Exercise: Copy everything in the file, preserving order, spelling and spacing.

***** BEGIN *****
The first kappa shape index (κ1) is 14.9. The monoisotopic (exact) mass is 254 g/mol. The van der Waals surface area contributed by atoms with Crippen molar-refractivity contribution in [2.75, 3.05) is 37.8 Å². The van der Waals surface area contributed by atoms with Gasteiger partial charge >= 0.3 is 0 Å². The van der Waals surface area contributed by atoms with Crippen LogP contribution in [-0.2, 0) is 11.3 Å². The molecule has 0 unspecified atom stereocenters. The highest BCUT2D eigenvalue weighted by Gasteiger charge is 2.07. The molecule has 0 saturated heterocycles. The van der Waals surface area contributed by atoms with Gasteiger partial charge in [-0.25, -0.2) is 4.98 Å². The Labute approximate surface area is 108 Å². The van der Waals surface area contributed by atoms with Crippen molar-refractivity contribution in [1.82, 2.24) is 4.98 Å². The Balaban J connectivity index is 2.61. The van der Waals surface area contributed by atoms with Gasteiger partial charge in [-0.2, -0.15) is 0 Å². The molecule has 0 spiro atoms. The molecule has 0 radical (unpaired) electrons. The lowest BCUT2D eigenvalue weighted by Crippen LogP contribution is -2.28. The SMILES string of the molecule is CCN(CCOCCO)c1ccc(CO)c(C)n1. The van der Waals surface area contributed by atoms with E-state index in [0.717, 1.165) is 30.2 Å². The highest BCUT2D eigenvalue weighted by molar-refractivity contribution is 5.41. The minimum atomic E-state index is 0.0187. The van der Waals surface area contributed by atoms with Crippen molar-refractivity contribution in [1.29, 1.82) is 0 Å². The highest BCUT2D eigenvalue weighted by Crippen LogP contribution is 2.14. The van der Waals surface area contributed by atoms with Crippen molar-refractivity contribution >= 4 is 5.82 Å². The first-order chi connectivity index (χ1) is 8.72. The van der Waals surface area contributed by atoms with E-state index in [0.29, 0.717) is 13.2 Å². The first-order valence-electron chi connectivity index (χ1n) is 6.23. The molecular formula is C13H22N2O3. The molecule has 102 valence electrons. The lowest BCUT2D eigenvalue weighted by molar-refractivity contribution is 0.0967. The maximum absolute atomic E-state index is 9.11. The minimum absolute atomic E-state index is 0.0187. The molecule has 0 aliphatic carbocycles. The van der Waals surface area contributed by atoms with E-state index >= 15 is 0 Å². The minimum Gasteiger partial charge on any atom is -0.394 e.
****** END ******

The first kappa shape index (κ1) is 14.9. The monoisotopic (exact) mass is 254 g/mol. The van der Waals surface area contributed by atoms with Crippen molar-refractivity contribution in [2.75, 3.05) is 37.8 Å². The van der Waals surface area contributed by atoms with Gasteiger partial charge >= 0.3 is 0 Å². The van der Waals surface area contributed by atoms with Crippen LogP contribution in [-0.2, 0) is 11.3 Å². The molecule has 0 unspecified atom stereocenters. The highest BCUT2D eigenvalue weighted by Gasteiger charge is 2.07. The molecule has 0 saturated heterocycles. The van der Waals surface area contributed by atoms with Gasteiger partial charge in [-0.25, -0.2) is 4.98 Å². The Labute approximate surface area is 108 Å². The van der Waals surface area contributed by atoms with Crippen molar-refractivity contribution in [1.82, 2.24) is 4.98 Å². The Balaban J connectivity index is 2.61. The van der Waals surface area contributed by atoms with Gasteiger partial charge in [-0.2, -0.15) is 0 Å². The molecule has 0 spiro atoms. The molecule has 0 radical (unpaired) electrons. The lowest BCUT2D eigenvalue weighted by Crippen LogP contribution is -2.28. The SMILES string of the molecule is CCN(CCOCCO)c1ccc(CO)c(C)n1. The van der Waals surface area contributed by atoms with E-state index in [0.717, 1.165) is 30.2 Å². The highest BCUT2D eigenvalue weighted by molar-refractivity contribution is 5.41. The minimum atomic E-state index is 0.0187. The van der Waals surface area contributed by atoms with Crippen molar-refractivity contribution in [1.29, 1.82) is 0 Å². The highest BCUT2D eigenvalue weighted by Crippen LogP contribution is 2.14. The van der Waals surface area contributed by atoms with Crippen molar-refractivity contribution >= 4 is 5.82 Å². The first-order chi connectivity index (χ1) is 8.72. The van der Waals surface area contributed by atoms with E-state index in [0.29, 0.717) is 13.2 Å². The first-order valence-electron chi connectivity index (χ1n) is 6.23. The molecular formula is C13H22N2O3. The molecule has 102 valence electrons. The lowest BCUT2D eigenvalue weighted by molar-refractivity contribution is 0.0967. The maximum absolute atomic E-state index is 9.11. The minimum absolute atomic E-state index is 0.0187. The molecule has 0 aliphatic carbocycles. The van der Waals surface area contributed by atoms with E-state index >= 15 is 0 Å². The minimum Gasteiger partial charge on any atom is -0.394 e.